Ha ha, Doc.
For me, reading "...a healthy guy could have gotten an engine running with it.." is the equivalent of hearing fingernails running down a black(chalk)board, mate.
Why not, "...a healthy person could have caused an engine to run with it..."?
This ugly, American, bastardisation of the English language really gets on my tits, son.
Ditto "snugged up" versus, the less cosy, "nipped up".
That aside, and being 99.999% confident that I'll never own a motorcycle with a magneto, this thread has been fascinating to read and really sends out a message to those who dabble in the dark art of magneto or, for that matter, any other type of *restoration*.
For the uninitiated, the world of older motorcycles is a minefield to tiptoe through, check you still have all four limbs connected, and then place your trust in the hands of the "professional" to deliver the service you require.
Here's just one example of what can happen when you entrust part of your motorcycle to a "pro":
I had a later cylinder head parked on top of the barrels of a 67 T120. It was one of those with the alloy block manifolds, rather than the screw-in stubs. It needed the plug holes coiling; new valve guides blah....
So, I took it down to L*n at The Cylind*r H*ed Sh*p, who at that time was still operating out of W*mbled*n, SW London, and explained my requirements: One, possibly two, plug holes to be sorted; new valve guides and seats cut to accept whatever Fandango valves they were flogging back then; cosmetic vapour-blast of the whole head; oh, and could you tickle these manifolds so there's no discernible step where they meet the head- in other words, just make the intake flow smooth, yeah?
L*n: No problem. Road or race?
Figgley: Er, it's a road bike, so road.
Several weeks(months?)and £400 later, I take that bastard drive from NW London to effing Wimbled*n to pick up the head that is going to make the Bonneville breathe freely and to the maximum of it's abilities.
All I had required, in terms of flowing, was a smoothing of the joint between the manifolds and the head proper and a general clean-up.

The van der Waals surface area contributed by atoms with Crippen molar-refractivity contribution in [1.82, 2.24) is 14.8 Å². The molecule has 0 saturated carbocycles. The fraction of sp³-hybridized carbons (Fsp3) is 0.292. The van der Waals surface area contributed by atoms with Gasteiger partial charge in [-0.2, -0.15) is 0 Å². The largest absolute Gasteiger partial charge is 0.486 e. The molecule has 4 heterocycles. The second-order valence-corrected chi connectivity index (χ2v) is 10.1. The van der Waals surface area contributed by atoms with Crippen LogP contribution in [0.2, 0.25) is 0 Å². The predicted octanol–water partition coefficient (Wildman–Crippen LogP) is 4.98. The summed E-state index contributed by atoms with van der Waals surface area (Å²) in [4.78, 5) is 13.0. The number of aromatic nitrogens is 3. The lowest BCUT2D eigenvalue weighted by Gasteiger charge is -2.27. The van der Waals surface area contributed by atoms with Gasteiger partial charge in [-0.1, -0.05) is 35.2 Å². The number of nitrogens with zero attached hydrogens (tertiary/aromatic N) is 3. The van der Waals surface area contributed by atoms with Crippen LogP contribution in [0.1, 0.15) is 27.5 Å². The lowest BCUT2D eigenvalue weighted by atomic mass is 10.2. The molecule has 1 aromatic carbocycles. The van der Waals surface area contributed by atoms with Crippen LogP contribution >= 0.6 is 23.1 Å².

Initial impression was that the head looked pretty....very clean. As new. L*n, or one of his slaves had, as promised, sealed the joints between manifolds and head with something other than paper and locked the studs, which was part of what I desired.
Turning the head upside down revealed, obviously, there had been a shitload of alloy removal that I hadn't asked for. He'd opened up everything back from valve seats to carb-side manifold faces.
Cheers for that, you hoon.
OK for 32mm Mikunis but not what I employed you to do, Len, you C*NT.
Your, slapdash, approach to customers' needs; your general lack of interest in anything other than yourself; your hiding behind that effing SERCO and pretending to be an *engineer* rendered my expensive head unfit for the other EXPENSIVE gadgets I had to feed it, mate.
Give me back that alloy you stole. I know where you hang out, sunshine.
L*n Paters*n is a cowboy trying to ride a thoroughbred. The guy's an arsehole
So, I have a nice '72 cast head that's flowed, courtesy of L*n, to breathe lots of vapour but is useless for 1 1/8 or 1 3/16 Monoblocs
/ 30mm Concentrics [email protected]
I still have the original head, which is in very poor shape, but I have to treasure it and keep reading this blog, sunshine.
Where did I start? Oh, yeah- old motorcycles are the route to insanity, geezer.
P.S. Back in 81/82, before I knew the score, Ian at Roebuck's in Rayners Lane, Middx insisted I needed to turn over my Smith's Tach in order to procure a set of Jap-made TR5 clocks.
Hopefully he died of cancer.